Our resident film club, Reel Life invites you to its first ever film festival and the first ever collaboration between African Film Festival, New York and The Life House.
We are excited and proud to present the debut edition of Lights, Camera, AFRICA!!!2011, a film festival showcasing some of the most exciting and original pieces of African cinema from within the continent and the Diaspora.
Lights, Camera, AFRICA!!! 2011 Film Festival will hold over the Nigerian Independence day holidays from Friday 30 September to Sunday 2 October 2011 at The Life House in Lagos. (See the screening schedule below).
Lights, Camera, AFRICA!!! 2011 Film Festival is a not-for-profit event and attendance to this 3-day film fiesta is free. The festival promises to be an entertaining and refreshing cultural outing for all to enjoy – children included.
LIGHTS, CAMERA, AFRICA!!! 2011 Screening Schedule
DAY 1 – Friday, 30 September, 2011
5.00 pm – Panel discussion and introduction to this year’s event
From 6.30 pm
Epilogue Directed by Chika Anadu, Nigeria, 6 min. (2009)
A couple is in the last chapter of their troubled relationship history.
Ava Directed by Chika Anadu, Nigeria, 9 min. (2010)
A woman, a few hours away from her wedding ponders on her relationship with her husband to-be.
White Wedding Directed by Jann Turner, South Africa, 93 min. (2009)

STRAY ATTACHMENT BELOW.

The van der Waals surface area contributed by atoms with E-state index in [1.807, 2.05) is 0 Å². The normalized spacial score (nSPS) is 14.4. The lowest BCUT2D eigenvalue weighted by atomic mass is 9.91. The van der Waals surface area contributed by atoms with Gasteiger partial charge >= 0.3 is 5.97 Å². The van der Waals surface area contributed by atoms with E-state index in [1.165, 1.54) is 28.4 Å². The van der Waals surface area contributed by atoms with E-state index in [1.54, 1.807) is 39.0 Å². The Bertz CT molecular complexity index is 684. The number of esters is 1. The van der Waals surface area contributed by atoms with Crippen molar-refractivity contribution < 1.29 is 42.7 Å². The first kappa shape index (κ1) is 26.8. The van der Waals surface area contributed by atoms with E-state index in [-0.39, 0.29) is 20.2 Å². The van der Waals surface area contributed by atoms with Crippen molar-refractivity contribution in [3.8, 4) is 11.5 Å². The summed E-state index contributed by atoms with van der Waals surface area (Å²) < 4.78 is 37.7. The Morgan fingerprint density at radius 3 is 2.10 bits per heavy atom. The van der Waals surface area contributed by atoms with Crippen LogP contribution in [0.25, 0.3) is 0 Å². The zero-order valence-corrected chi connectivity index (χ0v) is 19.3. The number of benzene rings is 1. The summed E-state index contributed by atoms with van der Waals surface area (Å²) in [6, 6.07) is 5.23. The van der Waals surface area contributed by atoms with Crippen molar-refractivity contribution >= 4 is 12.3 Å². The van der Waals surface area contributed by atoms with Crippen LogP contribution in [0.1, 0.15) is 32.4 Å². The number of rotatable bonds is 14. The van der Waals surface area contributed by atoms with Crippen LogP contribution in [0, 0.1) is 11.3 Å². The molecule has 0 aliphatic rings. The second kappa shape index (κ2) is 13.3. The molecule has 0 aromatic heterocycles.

Set against South Africa’s breathtaking landscapes, White Wedding is a high-spirited modern day road comedy about love, commitment, intimacy, friendship, and the unbelievable obstacles that can get in the way of a fairy-tale ending. White Wedding subtly interweaves South Africa’s history as bride, groom, friends and lovers are forced to look at the meaning of marriage, fidelity, honesty and the two sides to every story.
DAY 2 – Saturday, 1 October, 2011
Ousmane (Deweneti) Directed by Dyana Gay, Senegal, 15 min. (2006) In Wolof
Ousmane, a 7 year old child who begs in the streets, decides to write a letter to Father Christmas………
Soul Boy Directed by Hawa Essuman, Kenya/Germany, 60 min. (2008) In Swahili
14 year old Abila lives with his parents in Kibera, one of the largest slums in East Africa. One morning the teenager discovers his father ill and delirious. Someone has stolen his soul, mumbles the father as he sits huddled in a corner. Abila is shocked and confused but wants to help his father and goes in search of a suitable cure. Supported by his friend Shiku who is the same age as him, he learns that his father has gambled his soul away in the company of a spiritual woman. The teenager does not want to believe it and sets about looking for the witch. When he finally discovers her in the darkest corner of the ghetto, she give him seven challenging tasks to save his father’s lost soul. Abila embarks on an adventurous journey which leads him right through the microcosm of his hometown.